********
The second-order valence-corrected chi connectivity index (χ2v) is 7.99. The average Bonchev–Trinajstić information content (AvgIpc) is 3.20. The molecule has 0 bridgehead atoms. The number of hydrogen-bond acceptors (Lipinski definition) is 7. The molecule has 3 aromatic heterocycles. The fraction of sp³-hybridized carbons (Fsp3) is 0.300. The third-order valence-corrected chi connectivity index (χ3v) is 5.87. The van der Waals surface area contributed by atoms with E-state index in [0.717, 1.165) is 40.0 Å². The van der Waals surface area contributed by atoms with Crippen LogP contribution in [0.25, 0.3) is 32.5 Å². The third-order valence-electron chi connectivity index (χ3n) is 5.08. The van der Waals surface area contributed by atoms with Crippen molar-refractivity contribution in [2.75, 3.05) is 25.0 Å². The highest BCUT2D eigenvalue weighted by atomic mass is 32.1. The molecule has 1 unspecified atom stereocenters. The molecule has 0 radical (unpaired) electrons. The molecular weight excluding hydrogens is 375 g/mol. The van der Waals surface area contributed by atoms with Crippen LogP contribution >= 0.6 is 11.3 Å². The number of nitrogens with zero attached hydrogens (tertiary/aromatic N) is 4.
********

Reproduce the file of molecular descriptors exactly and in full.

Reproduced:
The second-order valence-corrected chi connectivity index (χ2v) is 7.99. The average Bonchev–Trinajstić information content (AvgIpc) is 3.20. The molecule has 0 bridgehead atoms. The number of hydrogen-bond acceptors (Lipinski definition) is 7. The molecule has 3 aromatic heterocycles. The fraction of sp³-hybridized carbons (Fsp3) is 0.300. The third-order valence-corrected chi connectivity index (χ3v) is 5.87. The van der Waals surface area contributed by atoms with E-state index in [0.717, 1.165) is 40.0 Å². The van der Waals surface area contributed by atoms with Crippen LogP contribution in [0.25, 0.3) is 32.5 Å². The third-order valence-electron chi connectivity index (χ3n) is 5.08. The van der Waals surface area contributed by atoms with Crippen molar-refractivity contribution in [2.75, 3.05) is 25.0 Å². The highest BCUT2D eigenvalue weighted by atomic mass is 32.1. The molecule has 1 unspecified atom stereocenters. The molecule has 0 radical (unpaired) electrons. The molecular weight excluding hydrogens is 375 g/mol. The van der Waals surface area contributed by atoms with Crippen LogP contribution >= 0.6 is 11.3 Å². The number of nitrogens with zero attached hydrogens (tertiary/aromatic N) is 4.